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The Vertex

"We've tried a number of ways to reach out to people in the community. We've tried TV, parades, door-knocking; all of this didn't work. Creating the additional service is the best outreach we've ever done," Pastor Larry Hamblen said.

First Baptist Church of Coronado calls this new service "The Vertex."

The Vertex was launched one year ago as an evening service, catering to a younger audience. "A couple of people wanted to make the church more exciting. They wanted to have a service with a higher energy and more upbeat music," Pastor Hamblen told me. Hamblen described the service as having a "postmodern flavor."

Wedged between homes on Coronado, First Baptist Church's steeple rises a story above the white building. Inside, ten candles in sconces hang on the walls. The candle glow provides a faint light to the room. Thin stained-glass windows, black from the night, line one wall. The small sanctuary houses nine rows of cushioned pews. A cross, six feet in height, hangs on the front wall. Nearby, a large screen mixes artistic images with the words to the songs, displayed by PowerPoint projector.

The 38 congregants at the service were primarily college-aged students. Common attire was a Point Loma Nazarene sweatshirt, jeans, T-shirt, and an occasional baseball hat turned backward. I asked Taylor Dwyer, the lead guitarist and vocalist in the band, about who attends the service. "Half of the people live on the island. They either have been involved with the church or heard about it when we posted door-hangers in the neighborhood. The other half are friends of ours from Point Loma Nazarene College." Dwyer and the entire band graduated from PLNU last spring.

The service began with a welcome from Dwyer. Through the ceremony, the band performed nine songs. The volume of the music filled the small sanctuary as drums, keyboards, bass guitar, electric guitar, and acoustic guitar accompanied the singing. Later, Pastor Hamblen told me they had purchased a new sound system for the evening service.

Dwyer classified the band's sound as "a little harder than Dave Matthews Band. We play a lot of songs from the Passion Movement and the Vineyard, but we would like to write our own tunes." The songs for the evening included "Trading My Sorrows," "Blessed Be Your Name," "Hear Our Praises," "Lord Most High," "You Alone," and "How Great is Your Love."

The keyboardist from the band, Tim Gaines, preached the sermon. Gaines based his message on the gospel of John, chapter 11. This chapter tells the story of Jesus raising Lazarus from the dead. The shortest verse in the Bible is this chapter: "Jesus wept." Gaines connected the story to the congregation's life by saying, "I believe Jesus weeps when we come to him without faith, when we give up on our brothers who are spiritually dead. Just like in the story of Lazarus, when we see people give up on Lazarus who is physically dead. The people didn't have faith that Jesus would raise him from the dead. I believe that is why Jesus wept."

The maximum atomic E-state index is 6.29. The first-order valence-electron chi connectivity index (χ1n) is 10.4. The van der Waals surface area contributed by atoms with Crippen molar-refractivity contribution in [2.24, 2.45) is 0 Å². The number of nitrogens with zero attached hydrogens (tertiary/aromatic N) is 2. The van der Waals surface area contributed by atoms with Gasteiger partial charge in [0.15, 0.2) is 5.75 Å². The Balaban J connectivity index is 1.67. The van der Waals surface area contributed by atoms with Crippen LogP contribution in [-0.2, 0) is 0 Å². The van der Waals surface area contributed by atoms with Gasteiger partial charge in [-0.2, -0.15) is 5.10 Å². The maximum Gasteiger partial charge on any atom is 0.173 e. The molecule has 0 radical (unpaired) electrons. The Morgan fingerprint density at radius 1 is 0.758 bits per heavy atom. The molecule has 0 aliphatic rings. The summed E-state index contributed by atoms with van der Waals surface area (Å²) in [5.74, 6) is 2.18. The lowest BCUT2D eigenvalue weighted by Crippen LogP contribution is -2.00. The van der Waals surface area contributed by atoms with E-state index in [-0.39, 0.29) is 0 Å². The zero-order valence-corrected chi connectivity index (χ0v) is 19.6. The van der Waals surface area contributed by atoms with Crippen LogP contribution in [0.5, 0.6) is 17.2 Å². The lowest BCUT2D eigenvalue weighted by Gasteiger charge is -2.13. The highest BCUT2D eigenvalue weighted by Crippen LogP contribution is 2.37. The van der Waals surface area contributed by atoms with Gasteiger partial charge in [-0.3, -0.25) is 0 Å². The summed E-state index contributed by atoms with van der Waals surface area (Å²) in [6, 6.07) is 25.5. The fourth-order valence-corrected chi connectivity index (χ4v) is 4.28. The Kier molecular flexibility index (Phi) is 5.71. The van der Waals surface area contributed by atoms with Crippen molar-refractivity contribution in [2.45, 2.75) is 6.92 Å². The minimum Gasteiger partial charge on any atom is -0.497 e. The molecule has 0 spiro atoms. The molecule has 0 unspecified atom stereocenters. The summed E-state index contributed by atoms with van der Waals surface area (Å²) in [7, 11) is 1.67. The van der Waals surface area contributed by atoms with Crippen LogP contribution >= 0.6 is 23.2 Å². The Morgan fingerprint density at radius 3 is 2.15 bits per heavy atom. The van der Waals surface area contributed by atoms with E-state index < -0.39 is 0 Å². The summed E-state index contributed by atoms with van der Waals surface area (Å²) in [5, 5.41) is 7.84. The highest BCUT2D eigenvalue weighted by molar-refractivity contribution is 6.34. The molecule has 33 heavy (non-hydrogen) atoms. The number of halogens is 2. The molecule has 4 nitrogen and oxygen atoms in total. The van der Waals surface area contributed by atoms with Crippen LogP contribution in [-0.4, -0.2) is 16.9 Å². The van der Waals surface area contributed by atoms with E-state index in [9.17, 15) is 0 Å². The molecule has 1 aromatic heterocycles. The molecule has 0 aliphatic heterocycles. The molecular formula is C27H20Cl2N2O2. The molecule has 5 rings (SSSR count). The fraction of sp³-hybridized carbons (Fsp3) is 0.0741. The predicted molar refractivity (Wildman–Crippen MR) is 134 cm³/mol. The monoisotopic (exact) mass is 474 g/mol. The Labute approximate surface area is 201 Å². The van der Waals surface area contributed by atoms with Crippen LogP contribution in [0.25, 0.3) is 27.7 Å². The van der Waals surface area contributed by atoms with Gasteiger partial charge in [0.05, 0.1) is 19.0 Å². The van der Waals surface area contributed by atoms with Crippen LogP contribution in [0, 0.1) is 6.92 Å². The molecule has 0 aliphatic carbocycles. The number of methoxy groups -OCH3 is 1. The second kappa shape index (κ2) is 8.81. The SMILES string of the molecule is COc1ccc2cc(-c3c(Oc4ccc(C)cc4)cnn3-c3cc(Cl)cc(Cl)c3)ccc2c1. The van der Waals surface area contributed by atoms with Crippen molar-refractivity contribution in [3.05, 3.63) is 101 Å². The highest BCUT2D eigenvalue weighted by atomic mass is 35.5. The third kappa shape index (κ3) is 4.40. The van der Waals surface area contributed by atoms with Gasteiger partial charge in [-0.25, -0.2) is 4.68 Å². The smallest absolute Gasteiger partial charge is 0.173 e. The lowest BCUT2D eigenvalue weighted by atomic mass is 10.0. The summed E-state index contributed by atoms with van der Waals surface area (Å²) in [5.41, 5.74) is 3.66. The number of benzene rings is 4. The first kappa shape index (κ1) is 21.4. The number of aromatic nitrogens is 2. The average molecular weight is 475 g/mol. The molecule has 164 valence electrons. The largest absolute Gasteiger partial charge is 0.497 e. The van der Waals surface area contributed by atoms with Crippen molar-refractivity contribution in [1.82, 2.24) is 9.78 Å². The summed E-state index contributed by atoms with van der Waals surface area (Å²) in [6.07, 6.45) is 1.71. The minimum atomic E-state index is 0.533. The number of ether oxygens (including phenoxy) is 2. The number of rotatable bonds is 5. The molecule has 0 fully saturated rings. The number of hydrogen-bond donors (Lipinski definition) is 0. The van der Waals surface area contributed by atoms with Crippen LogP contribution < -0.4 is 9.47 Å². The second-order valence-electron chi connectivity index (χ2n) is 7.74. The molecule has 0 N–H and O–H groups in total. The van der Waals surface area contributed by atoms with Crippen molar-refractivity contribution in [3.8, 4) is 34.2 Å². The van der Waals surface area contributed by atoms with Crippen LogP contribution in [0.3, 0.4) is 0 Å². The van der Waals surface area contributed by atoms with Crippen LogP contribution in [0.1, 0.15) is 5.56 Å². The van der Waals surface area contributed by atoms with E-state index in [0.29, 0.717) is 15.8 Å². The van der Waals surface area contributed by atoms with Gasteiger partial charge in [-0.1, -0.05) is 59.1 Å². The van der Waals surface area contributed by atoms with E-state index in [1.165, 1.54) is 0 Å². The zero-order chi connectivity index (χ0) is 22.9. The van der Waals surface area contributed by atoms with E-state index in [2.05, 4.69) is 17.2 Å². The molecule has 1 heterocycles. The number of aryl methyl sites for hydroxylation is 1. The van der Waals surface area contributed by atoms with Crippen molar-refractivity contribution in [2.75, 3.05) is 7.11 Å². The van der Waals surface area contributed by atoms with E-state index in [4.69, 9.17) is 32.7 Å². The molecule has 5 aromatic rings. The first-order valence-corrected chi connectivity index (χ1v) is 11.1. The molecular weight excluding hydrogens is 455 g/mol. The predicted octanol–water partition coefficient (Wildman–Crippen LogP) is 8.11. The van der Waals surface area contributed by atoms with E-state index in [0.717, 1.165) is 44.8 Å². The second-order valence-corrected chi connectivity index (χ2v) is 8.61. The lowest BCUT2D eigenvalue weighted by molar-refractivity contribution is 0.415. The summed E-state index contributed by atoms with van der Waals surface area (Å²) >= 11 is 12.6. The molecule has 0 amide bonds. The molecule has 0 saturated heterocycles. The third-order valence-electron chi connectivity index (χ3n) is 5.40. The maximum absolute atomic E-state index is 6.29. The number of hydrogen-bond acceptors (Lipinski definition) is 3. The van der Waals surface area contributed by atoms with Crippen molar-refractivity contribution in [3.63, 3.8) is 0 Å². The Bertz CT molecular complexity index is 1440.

After service, Gaines told me he preaches every four to five weeks. Gaines studied philosophy and theology at the undergraduate level at PLNU. He is in graduate school and would like to teach theology at the college level. "Theology is bigger than anything that I know. It's so much bigger than me. I love being caught up in something bigger than me," Gaines said. "I like how theology influences a church to live and do local ministry."

Philosophy comes into play in his preaching. "You can't take theology and philosophy apart. Theology has, over the last thousand years, basically followed philosophy. Philosophers and theologians have been in conversation and so you can't really study one without studying the other. You have to have both together."

After the service, people gathered outside for coffee, juice, cake, and brownies. I approached two young women, asking why they preferred this type of service. "I like the upbeat music, the service is uplifting and lively," one of the women named Connie replied. Michele chimed in, "I think it is contemporary. The service is more of a reflection of who we are."

The morning service, in contrast to the Vertex, tends toward the traditional. Pastor Hamblen said, "There are older folks. Forty to fifty percent of the church is families from the Navy base on Coronado. We're never going to be a mega-church here. Coronado is a rich community. A lot of people do not think they need to go to church. Maybe ten percent of people on the island go to church. Also, we don't have any parking. It costs $90,000 to buy a parking stall on Coronado. But even with these problems, we are doing well. Typically we have between 65 to 85 people attend on Sunday morning."

I concluded my interview with Pastor Hamblen with the question I ask at every interview's end: "What happens after a person dies?"

Pastor Hamblen answered, "A believer's spirit goes home to the Lord. Their body goes into the grave to be resurrected when Christ returns. People who do not believe in Jesus are lost, and they go to hell."

Place

First Baptist Church of Coronado

445 C Avenue, Coronado




Denomination: Southern Baptist Convention

619-435-6588

Founded locally: 2003

Senior pastor: Pastor Larry Hamblen

Congregation size: 105

Staff size: 2

Sunday school enrollment: 10

Annual budget: $150,000

Weekly giving: $4,000

Singles program: no

Dress: casual

Diversity: white

Sunday worship: 6 p.m.

Length of reviewed service: 1-1/2 hours

Website: vertexcoronado.com